Dir. Anthony Mann. 1945, 78 mins. 35mm print from the UCLA Film and Television Archive. With Erich Von Stroheim, Mary Beth Hughes, Dan Duryea. In this perversely compelling film noir that anticipates Fritz Lang’s Scarlet Street, a pompous music hall sharpshooter played by Erich von Stroheim is gullible enough to believe that his beautiful assistant is madly in love with him. Made while Mann was paying his dues at Republic Pictures, Flamarion features two of the director’s most complex characters from his 1940s films, with Stroheim deftly balancing arrogance and vulnerability and Hughes brilliantly navigating the role of sexy sociopath. The opening tracking shot down the aisle of a Mexico City vaudeville theater is stunning.

Free with Museum admission on a first-come, first-served basis. Museum members may reserve tickets in advance by calling 718 777 6800.






Border Incident
Museum of the Moving Image
Screening on
Museum of the Moving Image
Rest Of Queens


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Part of Anthony Mann: Mean Streets and Open Spaces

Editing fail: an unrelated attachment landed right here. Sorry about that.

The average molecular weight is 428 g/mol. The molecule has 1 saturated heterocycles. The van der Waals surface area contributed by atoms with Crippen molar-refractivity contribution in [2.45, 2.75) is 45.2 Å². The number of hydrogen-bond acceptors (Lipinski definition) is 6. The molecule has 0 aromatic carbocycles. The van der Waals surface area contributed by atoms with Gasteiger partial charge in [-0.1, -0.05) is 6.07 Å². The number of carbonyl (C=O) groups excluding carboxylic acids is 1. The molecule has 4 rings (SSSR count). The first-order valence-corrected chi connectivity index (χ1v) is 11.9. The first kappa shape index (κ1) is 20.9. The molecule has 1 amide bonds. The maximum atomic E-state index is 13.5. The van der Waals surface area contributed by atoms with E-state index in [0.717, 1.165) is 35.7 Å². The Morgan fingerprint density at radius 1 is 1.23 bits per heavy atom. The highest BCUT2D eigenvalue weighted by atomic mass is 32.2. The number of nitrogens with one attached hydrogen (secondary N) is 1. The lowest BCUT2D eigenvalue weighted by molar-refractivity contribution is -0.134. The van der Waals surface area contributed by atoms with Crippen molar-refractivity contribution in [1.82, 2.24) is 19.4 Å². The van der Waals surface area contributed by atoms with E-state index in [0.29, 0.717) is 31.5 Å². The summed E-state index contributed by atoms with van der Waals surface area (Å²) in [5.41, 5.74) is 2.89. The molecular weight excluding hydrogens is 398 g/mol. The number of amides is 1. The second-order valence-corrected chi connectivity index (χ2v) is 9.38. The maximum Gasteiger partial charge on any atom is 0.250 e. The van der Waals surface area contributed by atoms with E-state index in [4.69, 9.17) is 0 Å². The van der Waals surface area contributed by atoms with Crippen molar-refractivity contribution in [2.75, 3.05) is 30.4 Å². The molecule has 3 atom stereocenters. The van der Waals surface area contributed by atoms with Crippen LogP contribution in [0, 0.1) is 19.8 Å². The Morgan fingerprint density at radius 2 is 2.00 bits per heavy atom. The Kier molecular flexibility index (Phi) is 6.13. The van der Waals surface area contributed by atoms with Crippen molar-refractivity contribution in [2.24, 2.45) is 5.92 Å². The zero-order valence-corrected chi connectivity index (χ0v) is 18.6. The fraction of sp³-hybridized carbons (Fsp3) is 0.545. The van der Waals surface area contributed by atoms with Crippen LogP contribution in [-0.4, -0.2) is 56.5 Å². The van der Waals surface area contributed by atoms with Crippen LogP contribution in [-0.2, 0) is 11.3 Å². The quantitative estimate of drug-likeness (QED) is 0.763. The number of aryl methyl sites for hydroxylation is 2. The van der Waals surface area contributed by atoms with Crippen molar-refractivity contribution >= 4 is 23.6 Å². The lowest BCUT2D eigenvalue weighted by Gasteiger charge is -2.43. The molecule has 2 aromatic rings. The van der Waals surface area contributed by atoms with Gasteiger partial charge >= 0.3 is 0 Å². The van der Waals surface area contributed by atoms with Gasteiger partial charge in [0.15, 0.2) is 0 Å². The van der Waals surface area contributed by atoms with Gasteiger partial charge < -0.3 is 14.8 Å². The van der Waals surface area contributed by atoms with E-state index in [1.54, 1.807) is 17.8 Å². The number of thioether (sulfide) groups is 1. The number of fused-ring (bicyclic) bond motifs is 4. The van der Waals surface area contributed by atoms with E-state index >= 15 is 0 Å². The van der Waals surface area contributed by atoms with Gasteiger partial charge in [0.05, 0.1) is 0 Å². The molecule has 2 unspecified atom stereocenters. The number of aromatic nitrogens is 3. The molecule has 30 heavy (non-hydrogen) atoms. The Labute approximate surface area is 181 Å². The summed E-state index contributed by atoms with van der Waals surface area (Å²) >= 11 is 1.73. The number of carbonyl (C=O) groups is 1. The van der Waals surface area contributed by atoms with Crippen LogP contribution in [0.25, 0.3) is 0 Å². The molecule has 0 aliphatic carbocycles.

Dir. Anthony Mann. 1949, 94 mins. 35mm. With Ricardo Montalban, George Murphy, Howard Da Silva. Mann’s MGM début is a brutal variation on T-Men with a more topical and explosive theme. A Mexican policeman teams with a U.S. agent on an undercover assignment to capture smugglers exploiting Mexican migrants crossing illegally into California. Border Incident bridged the director’s crime film cycle with his landmark westerns. John Alton’s unforgettable images include a harrowing and unmatched death-by-tractor sequence.

Free with Museum admission on a first-come, first-served basis. Museum members may reserve tickets in advance by calling 718 777 6800.






Good Morning, Night
MoMA
Screening on
MoMA
Midtown

Additional Screenings:
Friday April 25, 2014 4:00 PM


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Good Morning, Night. 2003. Italy. Directed by Marco Bellocchio. Courtesy Photofest



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Good Morning, Night
2003. Italy. Directed by Marco Bellocchio. Screenplay by Anna Laura Braghetti, Paolo Tavella, Daniela Ceselli, Bellocchio. With Roberto Herlitzka, Maya Sansa, Luigi Lo Cascio. Politics, family, and the power of the subconscious again come together in Bellocchio’s disconcertingly lyrical imagining of the real-life kidnapping and execution of the Italian politician Aldo Moro. The mother-son dynamic at the center of many of Bellocchio’s films is here replaced by a metaphorical father-daughter relationship, largely imagined through dreams, between the reserved Moro (Herlitzka) and the girlish Red Brigade functionary (Sansa) who provides a middle-class front for his captors. In Italian; English subtitles. 106 min.